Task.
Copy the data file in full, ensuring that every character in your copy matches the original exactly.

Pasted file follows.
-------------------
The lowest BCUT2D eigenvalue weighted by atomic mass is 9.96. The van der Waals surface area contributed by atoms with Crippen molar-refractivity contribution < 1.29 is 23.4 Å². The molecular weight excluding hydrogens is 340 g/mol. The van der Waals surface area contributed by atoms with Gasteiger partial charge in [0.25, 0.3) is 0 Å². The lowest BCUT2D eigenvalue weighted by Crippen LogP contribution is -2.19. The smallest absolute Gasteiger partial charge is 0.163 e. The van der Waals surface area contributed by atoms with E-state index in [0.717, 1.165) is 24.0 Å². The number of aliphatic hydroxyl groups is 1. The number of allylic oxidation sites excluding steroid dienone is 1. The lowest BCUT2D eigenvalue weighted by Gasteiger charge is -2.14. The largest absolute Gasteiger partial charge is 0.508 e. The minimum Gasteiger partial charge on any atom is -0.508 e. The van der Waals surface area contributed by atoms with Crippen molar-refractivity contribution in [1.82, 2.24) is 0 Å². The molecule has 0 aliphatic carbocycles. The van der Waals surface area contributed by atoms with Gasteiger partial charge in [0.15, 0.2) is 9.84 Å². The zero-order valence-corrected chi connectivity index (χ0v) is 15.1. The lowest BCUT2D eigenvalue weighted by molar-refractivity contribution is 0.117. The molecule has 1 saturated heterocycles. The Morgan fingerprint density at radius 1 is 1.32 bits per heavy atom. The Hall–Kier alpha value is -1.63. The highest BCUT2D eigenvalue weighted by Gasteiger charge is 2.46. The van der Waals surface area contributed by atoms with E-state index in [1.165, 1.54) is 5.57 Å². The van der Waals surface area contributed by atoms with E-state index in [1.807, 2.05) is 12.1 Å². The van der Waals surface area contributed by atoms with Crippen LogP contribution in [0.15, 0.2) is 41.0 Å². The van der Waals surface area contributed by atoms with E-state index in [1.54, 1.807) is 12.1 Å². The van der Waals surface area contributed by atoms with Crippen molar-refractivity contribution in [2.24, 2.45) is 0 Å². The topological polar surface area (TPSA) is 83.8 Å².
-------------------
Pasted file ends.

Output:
The lowest BCUT2D eigenvalue weighted by atomic mass is 9.96. The van der Waals surface area contributed by atoms with Crippen molar-refractivity contribution < 1.29 is 23.4 Å². The molecular weight excluding hydrogens is 340 g/mol. The van der Waals surface area contributed by atoms with Gasteiger partial charge in [0.25, 0.3) is 0 Å². The lowest BCUT2D eigenvalue weighted by Crippen LogP contribution is -2.19. The smallest absolute Gasteiger partial charge is 0.163 e. The van der Waals surface area contributed by atoms with E-state index in [0.717, 1.165) is 24.0 Å². The number of aliphatic hydroxyl groups is 1. The number of allylic oxidation sites excluding steroid dienone is 1. The lowest BCUT2D eigenvalue weighted by Gasteiger charge is -2.14. The largest absolute Gasteiger partial charge is 0.508 e. The minimum Gasteiger partial charge on any atom is -0.508 e. The van der Waals surface area contributed by atoms with Crippen molar-refractivity contribution in [1.82, 2.24) is 0 Å². The molecule has 0 aliphatic carbocycles. The van der Waals surface area contributed by atoms with Gasteiger partial charge in [0.15, 0.2) is 9.84 Å². The zero-order valence-corrected chi connectivity index (χ0v) is 15.1. The lowest BCUT2D eigenvalue weighted by molar-refractivity contribution is 0.117. The molecule has 1 saturated heterocycles. The Morgan fingerprint density at radius 1 is 1.32 bits per heavy atom. The Hall–Kier alpha value is -1.63. The highest BCUT2D eigenvalue weighted by Gasteiger charge is 2.46. The van der Waals surface area contributed by atoms with E-state index in [1.165, 1.54) is 5.57 Å². The van der Waals surface area contributed by atoms with E-state index in [1.807, 2.05) is 12.1 Å². The van der Waals surface area contributed by atoms with Crippen LogP contribution in [0.15, 0.2) is 41.0 Å². The van der Waals surface area contributed by atoms with E-state index in [1.54, 1.807) is 12.1 Å². The van der Waals surface area contributed by atoms with Crippen molar-refractivity contribution in [2.24, 2.45) is 0 Å². The topological polar surface area (TPSA) is 83.8 Å².